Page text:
“Readiness” is the ability to operate our forces in the field. Forces are not “ready” if their equipment lacks spare parts or if too many are in the shop for repairs. Forces are also not ready if the people do not have the training to perform effectively in the field or if they lack the supplies and ammunition they will need once there. At times, the Pentagon has tried to preserve funding for new weapons by shortchanging the amounts spent on readiness. This can result in a “hollow force,” which looks good on paper, but cannot operate effectively and which often experiences low morale by the people who must try.
7/13/06 Air Force preparedness at ‘historic low’, House Memo: Army Unit Readiness For Iraq, Afghanistan is Lagging, by Elaine M. Grossman, Inside The Pentagon
12/19/05 Learning to Adapt to Asymmetric Threats. If the key to 4GW is the ability of small units to adapt to unexpected situations, how do we train people to do it? A major study from the Institute for Defense Analysis (524 KB PDF).
11/22/05 Fall From Grace, by Jason Vest. One of the Army’s top generals was forced out for an affair with a civilian. But his real legacy may be a much better Army, thanks partly to another “prematurely retired” officer. From GovExec.com, November 1, 2005. Republished with permission.
Preventable Deaths (2MB .pdf) by Victor O’Reilly, November 2003. Our soldiers are great, but to win at 21st Century warfare, we need a smarter Army. In depth look at Army programs in the light of 21st Century realities.
Introduction to Asymmetric Warfare, Fourth Generation Warfare, and Maneuver Warfare, GySgt Bob Howard, USMC. Teaching 4GW concepts to the folks who are actually going to have to do it. (43 chart, 547 KB MS PowerPoint briefing)
“Congressional Aide Finds Spending On ‘Core Readiness’ In Decline” by Elaine M. Grossman, Inside the Pentagon, June 28, 2001. Succinct coverage of the “Spartacus Report,” detailing how spending on core readiness has declined despite huge increases in defense spending, much of which was justified on the need to improve readiness.
“Information on the Use of Spare Parts Funding is Lacking,” GAO 01-472, June 1002 (182 KB .pdf). For FY 1999, Congress gave the Pentagon an extra $1.1 billion in emergency supplemental funds specifically earmarked for spare parts. We know that $87 million actually did go into an account for Navy aircraft spares; the rest disappeared into general operations and maintenance accounts and could have been used for most anything.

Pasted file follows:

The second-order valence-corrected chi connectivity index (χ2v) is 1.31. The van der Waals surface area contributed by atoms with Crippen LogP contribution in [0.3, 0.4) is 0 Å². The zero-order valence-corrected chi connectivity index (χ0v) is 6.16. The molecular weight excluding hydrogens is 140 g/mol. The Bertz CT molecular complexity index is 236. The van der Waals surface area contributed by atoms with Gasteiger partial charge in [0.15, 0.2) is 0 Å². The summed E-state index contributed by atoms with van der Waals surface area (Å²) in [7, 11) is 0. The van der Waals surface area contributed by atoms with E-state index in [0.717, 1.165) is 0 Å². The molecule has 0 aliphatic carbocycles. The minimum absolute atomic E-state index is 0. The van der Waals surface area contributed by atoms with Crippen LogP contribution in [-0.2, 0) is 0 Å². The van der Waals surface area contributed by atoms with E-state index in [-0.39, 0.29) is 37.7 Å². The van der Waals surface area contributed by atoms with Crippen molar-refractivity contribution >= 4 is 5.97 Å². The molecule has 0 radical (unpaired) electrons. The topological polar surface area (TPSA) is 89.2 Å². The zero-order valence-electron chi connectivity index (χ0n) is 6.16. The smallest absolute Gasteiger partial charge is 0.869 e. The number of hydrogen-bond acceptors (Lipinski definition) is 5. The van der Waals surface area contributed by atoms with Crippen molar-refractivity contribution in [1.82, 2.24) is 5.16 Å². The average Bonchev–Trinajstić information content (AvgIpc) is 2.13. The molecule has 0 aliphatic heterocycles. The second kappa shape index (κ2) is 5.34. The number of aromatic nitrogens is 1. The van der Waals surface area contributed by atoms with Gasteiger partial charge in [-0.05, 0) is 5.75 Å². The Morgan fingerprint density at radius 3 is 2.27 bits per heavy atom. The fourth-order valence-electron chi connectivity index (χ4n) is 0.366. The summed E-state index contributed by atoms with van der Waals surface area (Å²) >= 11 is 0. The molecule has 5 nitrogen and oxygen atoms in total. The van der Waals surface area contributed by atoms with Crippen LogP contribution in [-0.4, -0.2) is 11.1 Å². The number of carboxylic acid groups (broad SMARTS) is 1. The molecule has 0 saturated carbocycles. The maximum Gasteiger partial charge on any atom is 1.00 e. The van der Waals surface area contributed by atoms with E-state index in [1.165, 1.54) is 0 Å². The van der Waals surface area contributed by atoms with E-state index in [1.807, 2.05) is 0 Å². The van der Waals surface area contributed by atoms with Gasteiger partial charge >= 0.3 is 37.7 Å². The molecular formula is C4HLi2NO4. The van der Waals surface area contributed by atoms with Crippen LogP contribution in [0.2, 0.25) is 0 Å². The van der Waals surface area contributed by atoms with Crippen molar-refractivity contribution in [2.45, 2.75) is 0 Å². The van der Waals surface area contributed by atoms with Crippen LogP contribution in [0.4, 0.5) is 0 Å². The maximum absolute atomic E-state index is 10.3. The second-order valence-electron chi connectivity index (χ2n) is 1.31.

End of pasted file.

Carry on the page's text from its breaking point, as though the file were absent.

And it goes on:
Trip Report: 10th Mountain Division, Ready or Not? by a Senate staffer. 26 September 2000. Although the 10th MD may officially be “ready” by Pentagon reporting statistics, this trip report to Ft Drum details “multiple, serious shortages of people and material resources, training deficiencies and other impediments to readiness, a large number of them resulting from policies imposed by Washington.” The report also describes the heroic efforts many 10MD personnel are making to ensure that combat effectiveness is maintained as well as possible, despite these policies.
Trip Report: Navy and Air Force Air Combat Training, by a Senate staffer, 30 January 2000. A primary reason America’s fighter pilots rule the skies lies in the training the very best of them receive at the Navy’s Topgun and the Air Force’s Fighter Weapons School. Unfortunately, misguided policies emanating from inside the Beltway are letting these crown jewels deteriorate. These disturbing facts are documented in a detailed report by a Congressional staff member with many years experience working defense issues.
Trip Report: Staff Trip to Army Training Facilities, by a Senate staffer, December 1997. The first visit by this veteran member of the Senate staff to advanced training facilities that are supposed to give US units the edge in combat. Despite the uniformly high dedication and professionalism of the OPFOR units, decisions made at DA, DoD, and Congress are seriously degrading the effectiveness of the training at these facilities and the readiness of combat forces Army-wide.
The Tillson Report, October 1999. John Tillson, West Pointer, Vietnam combat vet, and analyst at the Institute for Defense Analysis examines the reasons for low retention among the Army’s best and brightest. It’s not just, or even primarily, the deployment rate or low pay and benefits (although these do matter). Warriors and true leaders resent an antiquated personnel system-long ago abandoned by the best corporations-that treats people like interchangeable cogs in a machine and rewards those who master the arts of bureaucracy and careerism. (416K .pdf file)